a theatre, film & pop culture review
The Tony Award is not good enough; no, Norbert Leo Butz deserves the Broadway equivalent of the Medal of Honor. His hyper-physical, depths-digging performance in Dead Accounts is akin to Daniel Day-Lewis’s masterwork in Lincoln, only Day-Lewis had one of the best playwright-screenwriters and directors of our time to support his phenomenal performance.
Hyperbole, you say? Well, let’s talk about the play — if you can call it that — for a minute. Though, honestly, there isn’t much to say about Rebeck’s so-called comedy that hasn’t already been said. Jack’s (Butz) a cocksure NYC banker who’s mysteriously returned home to the good ol’ Midwest — which, by the way, he never thought was so good until now. He barrels into his childhood kitchen with a laughable number of pints of the Best Ice Cream EVER! and proceeds to ravenously consume said creamy frozen goodness while rhapsodically regaling his wary, but loving sister (Katie Holmes) with a laundry list of ways that middle America, specifically Cincinnati, trumps New York: Graeter’s ice cream! Cheese Coneys! Nature! (Yes, everything is that emphatic!) One imagines this diatribe on the superior mores of the Midwest played to great big laughs and knowing smirks at the Cincinnati Playhouse last winter, where the commissioned play premiered.
One also suspects that Rebeck was purposefully ingratiating herself with her original audience, hence her entire lack of effort in developing any kind of character or focus of story. Jack ran away from Wall Street — and his wife (Judy Greer) who caught him — because he did something very bad (not quite Madoff-level, but you get the idea), and the result is a wandering rumination of everything from fiscal responsibility to materialism to faith (What? Where’d that come from?) to poetic ramblings about the general wonderfulness of trees. The tone is just as erratic: light and breezy, playing for easy laughs and then, suddenly and shamefully, sermonizing.
The game cast strives, hard, to find a balance, while also desperately grasping for the bits of dialogue with any worth, but their efforts are largely futile. Holmes works hard with what little she’s given: Gorgeous and gazelle-like with a long, thin frame, references to her character Lorna’s spinsterhood and her insistent need to be on a diet are hugely laughable, and she flounders in attempts to find (non-existent) layers in her character. But she has a nice sibling camaraderie with Butz, and also a down-to-earth — dare I say Midwestern? She is from Ohio — charm that deems her largely likable even whilst neck veins bulge from the strain of not knowing how to project (as in her 2009 Broadway debut All My Sons, the director should be blamed for not engaging a vocal coach).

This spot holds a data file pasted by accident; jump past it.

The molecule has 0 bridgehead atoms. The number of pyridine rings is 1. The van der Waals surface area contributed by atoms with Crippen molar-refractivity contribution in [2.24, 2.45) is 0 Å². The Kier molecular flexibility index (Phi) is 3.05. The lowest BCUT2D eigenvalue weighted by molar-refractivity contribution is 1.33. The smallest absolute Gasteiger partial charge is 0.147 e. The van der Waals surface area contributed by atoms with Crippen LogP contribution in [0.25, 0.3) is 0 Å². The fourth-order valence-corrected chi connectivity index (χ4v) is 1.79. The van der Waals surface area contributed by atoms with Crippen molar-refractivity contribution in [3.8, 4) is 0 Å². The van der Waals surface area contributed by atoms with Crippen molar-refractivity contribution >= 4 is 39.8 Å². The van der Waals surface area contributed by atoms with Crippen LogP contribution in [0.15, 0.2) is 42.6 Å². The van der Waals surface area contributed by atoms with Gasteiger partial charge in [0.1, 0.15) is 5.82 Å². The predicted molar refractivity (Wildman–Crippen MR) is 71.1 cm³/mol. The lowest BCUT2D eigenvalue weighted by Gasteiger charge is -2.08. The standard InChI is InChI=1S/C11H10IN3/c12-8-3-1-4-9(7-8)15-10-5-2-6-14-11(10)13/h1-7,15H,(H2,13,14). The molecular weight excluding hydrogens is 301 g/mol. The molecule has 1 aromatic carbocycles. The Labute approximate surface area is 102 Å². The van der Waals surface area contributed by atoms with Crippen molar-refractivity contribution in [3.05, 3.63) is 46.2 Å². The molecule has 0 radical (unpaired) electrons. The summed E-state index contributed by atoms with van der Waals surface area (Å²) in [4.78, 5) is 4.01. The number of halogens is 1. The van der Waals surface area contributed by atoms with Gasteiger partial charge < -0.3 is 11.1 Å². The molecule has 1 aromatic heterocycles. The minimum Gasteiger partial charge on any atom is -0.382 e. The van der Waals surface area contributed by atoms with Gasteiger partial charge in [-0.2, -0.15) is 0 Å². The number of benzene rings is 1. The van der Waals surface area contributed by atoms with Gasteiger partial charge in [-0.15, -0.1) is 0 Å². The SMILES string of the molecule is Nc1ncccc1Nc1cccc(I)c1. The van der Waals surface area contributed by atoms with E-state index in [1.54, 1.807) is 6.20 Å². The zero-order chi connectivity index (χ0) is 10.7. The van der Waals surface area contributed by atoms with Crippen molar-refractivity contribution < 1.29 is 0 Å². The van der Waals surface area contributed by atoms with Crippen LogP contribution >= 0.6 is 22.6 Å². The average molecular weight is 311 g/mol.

Making the most of their slivers of a characters, Josh Hamilton is sweetly bungling as her love interest, Phil, and Jayne Houdyshell, as Jack and Lorna’s mom, has a sharply realized moment of understanding when she discovers her icy daughter-in-law for who she really is. Played by Judy Greer, Jack’s wife Jenny is a cold, insignificant addition, and the comic actress is vastly underutilized here in this largely unfunny role (then again, this “comedy” isn’t all that funny in general). And though I googled the shit out of this, Greer is apparently not pregnant either, though you’d think she was thanks to the super-unflattering black mourning drape she dons thanks to costumer Catherine Zuber.
But Butz is the star of this largely one-man show and he gives a muscular, whirlwind of a performance, exuding that smarmy charm that he’s so good at, and bouncing and thrashing about the stage like a stockbroker on speed. While always a joy to watch, there’s that terrible twisting in your gut: why is Butz expending such energy and resources here? Is this really all we have to offer one of our very finest stage actors? Even director Jack O’Brien seems to know Butz is better than anything else on stage: he lets the actor run wild, never bothering to reign him in (except during the ludicrous scene changes apparently ripped directly from American Horror Story: Mark Bennett mixes familiar standards with ominous crackles while David Weiner moodily turns down the lights and the cast moves about like the Stepford family. It’s pretentious and out of place in Rebeck’s pseudo-comedy).
When talk-show host Kathie Lee Gifford’s bland musical offering just a few blocks south has more obvious effort put into it, you know you’re seeing the worst that Broadway has to offer. Dead Accounts is a first draft at best. At worst, it’s an obscenely offensive waste of a Broadway stage, ticketholders’ money and tremendous acting talent. I’ve seen a lot of bad theatre in my time, some of which I’ve even enjoyed (a lot), so please believe me when I say this: the producers should be ashamed of themselves.